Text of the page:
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Alumni, faculty, family and dance patrons gathered in the Dance Performance Studio Theater on Friday to celebrate the opening of the Dance Building on North Campus. While the building has been operational since the fall of 2021, the official celebration was postponed until it was determined community members could visit the space safely.

Earlier in the day, registrants had the opportunity to either participate in or observe a variety of dance classes in the new studio spaces. The subjects ranged from ballet technique to tai chi fusion to character dance. 

The event opened with remarks from David Gier, dean of the School of Music, Theater and Dance. Gier first acknowledged the delay in the celebration of the building.

“Technically this building was opened for business in the fall of 2021,” Gier said. “But we wanted to pause on an official celebration until we felt we could gather together safely.”

Gier then emphasized his gratitude to donors and excitement for the performances to follow.

“These performances will give you a sense of the impressive talent of our students and faculty, as well as the broad scope of styles and techniques supported by the dance department,” Gier said. 

The Dance Performance Studio Theater is designed in a way that invites a warm connection between audience members and performers. Audience members can feel the wind as dancers run past and can even hear the dancers’ breathing when the music pauses. The audience applauded loudly after each performance, with community members yelling “Slay!” in celebration of the performers.

Before the opening of the new Dance Building on North Campus, the Central Campus Recreation Builiding housed dance students, isolated from the other arts buildings. The new building on North Campus is only a short walk from the Moore Building and the Walgreen Drama Center, which are both a part of the School of Music, Theatre & Dance. Assistant dance professor Jillian Hopper, who was also the artistic director for the Friday performances, remarked on the increased capacity for artistic collaboration.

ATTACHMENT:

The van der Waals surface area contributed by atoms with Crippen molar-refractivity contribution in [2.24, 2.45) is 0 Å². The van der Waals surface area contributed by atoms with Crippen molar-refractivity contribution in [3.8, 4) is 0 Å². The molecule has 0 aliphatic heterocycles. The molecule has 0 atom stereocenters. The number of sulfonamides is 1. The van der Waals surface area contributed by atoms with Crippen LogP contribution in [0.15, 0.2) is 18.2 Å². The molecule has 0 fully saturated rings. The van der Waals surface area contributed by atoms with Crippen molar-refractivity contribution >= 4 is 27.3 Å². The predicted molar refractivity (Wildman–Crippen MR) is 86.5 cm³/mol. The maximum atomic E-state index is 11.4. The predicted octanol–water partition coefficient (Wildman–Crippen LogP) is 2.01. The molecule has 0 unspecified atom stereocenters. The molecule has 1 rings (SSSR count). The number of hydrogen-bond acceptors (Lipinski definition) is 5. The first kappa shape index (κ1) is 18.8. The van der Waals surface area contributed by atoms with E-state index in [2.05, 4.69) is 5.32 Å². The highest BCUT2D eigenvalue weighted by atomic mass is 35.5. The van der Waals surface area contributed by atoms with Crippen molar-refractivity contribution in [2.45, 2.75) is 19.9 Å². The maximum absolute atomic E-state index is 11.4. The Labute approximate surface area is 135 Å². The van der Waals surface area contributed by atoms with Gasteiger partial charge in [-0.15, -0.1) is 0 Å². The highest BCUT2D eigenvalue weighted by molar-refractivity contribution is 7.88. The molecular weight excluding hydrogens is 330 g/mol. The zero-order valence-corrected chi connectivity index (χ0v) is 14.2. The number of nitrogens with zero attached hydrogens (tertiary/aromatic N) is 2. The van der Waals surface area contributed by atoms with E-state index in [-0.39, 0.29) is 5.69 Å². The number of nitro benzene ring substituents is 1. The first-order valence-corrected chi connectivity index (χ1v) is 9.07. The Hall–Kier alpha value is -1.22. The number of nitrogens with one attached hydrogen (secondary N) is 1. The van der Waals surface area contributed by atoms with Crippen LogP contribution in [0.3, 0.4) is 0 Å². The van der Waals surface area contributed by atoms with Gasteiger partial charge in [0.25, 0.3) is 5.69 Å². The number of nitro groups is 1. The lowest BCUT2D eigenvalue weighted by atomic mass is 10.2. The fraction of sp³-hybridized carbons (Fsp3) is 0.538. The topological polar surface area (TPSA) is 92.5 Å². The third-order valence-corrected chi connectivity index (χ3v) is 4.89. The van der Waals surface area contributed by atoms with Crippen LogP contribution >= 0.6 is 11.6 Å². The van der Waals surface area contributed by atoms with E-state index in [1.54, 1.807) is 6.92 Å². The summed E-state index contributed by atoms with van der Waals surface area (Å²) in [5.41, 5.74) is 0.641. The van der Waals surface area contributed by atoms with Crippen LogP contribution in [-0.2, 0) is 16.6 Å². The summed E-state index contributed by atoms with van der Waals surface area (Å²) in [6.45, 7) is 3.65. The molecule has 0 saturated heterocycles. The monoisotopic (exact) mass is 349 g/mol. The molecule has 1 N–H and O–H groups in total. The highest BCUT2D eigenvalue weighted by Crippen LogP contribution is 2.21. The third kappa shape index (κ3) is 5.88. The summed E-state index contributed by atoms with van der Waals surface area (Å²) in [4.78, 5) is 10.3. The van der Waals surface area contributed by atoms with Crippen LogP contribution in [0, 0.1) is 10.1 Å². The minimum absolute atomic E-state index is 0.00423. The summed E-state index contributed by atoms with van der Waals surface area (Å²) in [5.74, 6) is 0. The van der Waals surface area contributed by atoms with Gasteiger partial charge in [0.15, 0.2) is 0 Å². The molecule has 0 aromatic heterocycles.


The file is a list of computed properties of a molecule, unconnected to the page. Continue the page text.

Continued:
“The wonderful performances we’re seeing tonight give a glimpse of the glorious possibilities for the Department of Dance, especially here in our new building on North Campus,” Hopper said. “One of the many benefits of this new building on North Campus is that it really helps students and faculty form professional collaborative relationships.”

The performances were multidisciplinary, featuring not only dancers but pianists, singers, cellists, violinists and videographers.

“Time and time again, I have seen our students flourish when collaborative and technological opportunities are made available with the space to accommodate their creativity,” Hopper said.

The ceremony was followed by a reception in the Perry Kasper Granoff Studio. Music, Theatre & Dance freshman Kaitlyn Wilson was in attendance after performing in Aaja Nachle, a Bollywood-inspired piece featured in the opening ceremony. 

“It’s just a privilege to get to dance here,” Wilson said. “The windows are the highlight for me at least because we get to see natural light … and it’s really cool to be up here with the other arts buildings.”

Daily Staff Reporter Madi Hammond can be reached at